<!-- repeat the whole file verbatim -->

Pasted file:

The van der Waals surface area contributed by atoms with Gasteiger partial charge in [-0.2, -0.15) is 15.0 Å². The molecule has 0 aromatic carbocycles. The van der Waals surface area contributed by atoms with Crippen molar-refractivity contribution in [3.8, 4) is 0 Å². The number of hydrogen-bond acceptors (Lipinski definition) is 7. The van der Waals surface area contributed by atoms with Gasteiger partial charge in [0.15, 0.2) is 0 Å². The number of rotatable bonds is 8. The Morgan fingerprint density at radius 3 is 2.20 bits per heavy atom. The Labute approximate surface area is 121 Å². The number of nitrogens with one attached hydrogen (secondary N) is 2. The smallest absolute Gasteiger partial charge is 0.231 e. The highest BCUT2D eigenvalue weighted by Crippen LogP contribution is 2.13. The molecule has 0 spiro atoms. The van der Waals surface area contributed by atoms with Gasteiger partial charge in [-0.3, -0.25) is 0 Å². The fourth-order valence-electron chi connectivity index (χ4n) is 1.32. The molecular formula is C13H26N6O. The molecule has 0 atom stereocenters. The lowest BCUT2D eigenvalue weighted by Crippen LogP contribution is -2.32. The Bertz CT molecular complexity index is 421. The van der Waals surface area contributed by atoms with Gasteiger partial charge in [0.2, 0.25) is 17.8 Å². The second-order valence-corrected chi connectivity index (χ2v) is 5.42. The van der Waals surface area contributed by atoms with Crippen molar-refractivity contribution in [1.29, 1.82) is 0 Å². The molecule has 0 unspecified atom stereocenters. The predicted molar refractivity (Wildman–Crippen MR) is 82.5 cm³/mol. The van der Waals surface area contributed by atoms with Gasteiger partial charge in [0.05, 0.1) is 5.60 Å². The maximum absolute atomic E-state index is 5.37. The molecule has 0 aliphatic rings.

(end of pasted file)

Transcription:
The van der Waals surface area contributed by atoms with Gasteiger partial charge in [-0.2, -0.15) is 15.0 Å². The molecule has 0 aromatic carbocycles. The van der Waals surface area contributed by atoms with Crippen molar-refractivity contribution in [3.8, 4) is 0 Å². The number of hydrogen-bond acceptors (Lipinski definition) is 7. The van der Waals surface area contributed by atoms with Gasteiger partial charge in [0.15, 0.2) is 0 Å². The number of rotatable bonds is 8. The Morgan fingerprint density at radius 3 is 2.20 bits per heavy atom. The Labute approximate surface area is 121 Å². The number of nitrogens with one attached hydrogen (secondary N) is 2. The smallest absolute Gasteiger partial charge is 0.231 e. The highest BCUT2D eigenvalue weighted by Crippen LogP contribution is 2.13. The molecule has 0 spiro atoms. The van der Waals surface area contributed by atoms with Gasteiger partial charge in [-0.3, -0.25) is 0 Å². The fourth-order valence-electron chi connectivity index (χ4n) is 1.32. The molecular formula is C13H26N6O. The molecule has 0 atom stereocenters. The lowest BCUT2D eigenvalue weighted by Crippen LogP contribution is -2.32. The Bertz CT molecular complexity index is 421. The van der Waals surface area contributed by atoms with Gasteiger partial charge in [0.2, 0.25) is 17.8 Å². The second-order valence-corrected chi connectivity index (χ2v) is 5.42. The van der Waals surface area contributed by atoms with Crippen molar-refractivity contribution in [1.29, 1.82) is 0 Å². The molecule has 0 unspecified atom stereocenters. The predicted molar refractivity (Wildman–Crippen MR) is 82.5 cm³/mol. The van der Waals surface area contributed by atoms with Gasteiger partial charge in [0.05, 0.1) is 5.60 Å². The maximum absolute atomic E-state index is 5.37. The molecule has 0 aliphatic rings.